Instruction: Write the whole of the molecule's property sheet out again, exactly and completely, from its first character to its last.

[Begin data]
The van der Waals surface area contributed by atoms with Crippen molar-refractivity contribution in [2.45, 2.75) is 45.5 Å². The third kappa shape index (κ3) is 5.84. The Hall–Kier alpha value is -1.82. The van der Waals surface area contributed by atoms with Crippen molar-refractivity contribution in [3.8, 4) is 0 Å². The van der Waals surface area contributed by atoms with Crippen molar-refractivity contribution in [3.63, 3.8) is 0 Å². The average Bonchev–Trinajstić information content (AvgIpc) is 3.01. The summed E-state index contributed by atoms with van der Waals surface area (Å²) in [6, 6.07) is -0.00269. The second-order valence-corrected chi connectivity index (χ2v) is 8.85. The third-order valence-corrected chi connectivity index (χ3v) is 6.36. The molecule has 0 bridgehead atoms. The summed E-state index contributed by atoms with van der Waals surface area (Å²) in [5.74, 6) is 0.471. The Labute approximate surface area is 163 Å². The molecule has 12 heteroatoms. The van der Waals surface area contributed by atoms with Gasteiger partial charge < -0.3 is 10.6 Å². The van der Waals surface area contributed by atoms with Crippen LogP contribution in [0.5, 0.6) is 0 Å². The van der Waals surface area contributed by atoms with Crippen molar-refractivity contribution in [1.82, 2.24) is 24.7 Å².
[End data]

The van der Waals surface area contributed by atoms with Crippen molar-refractivity contribution in [2.45, 2.75) is 45.5 Å². The third kappa shape index (κ3) is 5.84. The Hall–Kier alpha value is -1.82. The van der Waals surface area contributed by atoms with Crippen molar-refractivity contribution in [3.8, 4) is 0 Å². The van der Waals surface area contributed by atoms with Crippen molar-refractivity contribution in [3.63, 3.8) is 0 Å². The average Bonchev–Trinajstić information content (AvgIpc) is 3.01. The summed E-state index contributed by atoms with van der Waals surface area (Å²) in [6, 6.07) is -0.00269. The second-order valence-corrected chi connectivity index (χ2v) is 8.85. The third-order valence-corrected chi connectivity index (χ3v) is 6.36. The molecule has 0 bridgehead atoms. The summed E-state index contributed by atoms with van der Waals surface area (Å²) in [5.74, 6) is 0.471. The Labute approximate surface area is 163 Å². The molecule has 12 heteroatoms. The van der Waals surface area contributed by atoms with Gasteiger partial charge < -0.3 is 10.6 Å². The van der Waals surface area contributed by atoms with Crippen LogP contribution in [0.5, 0.6) is 0 Å². The van der Waals surface area contributed by atoms with Crippen molar-refractivity contribution in [1.82, 2.24) is 24.7 Å².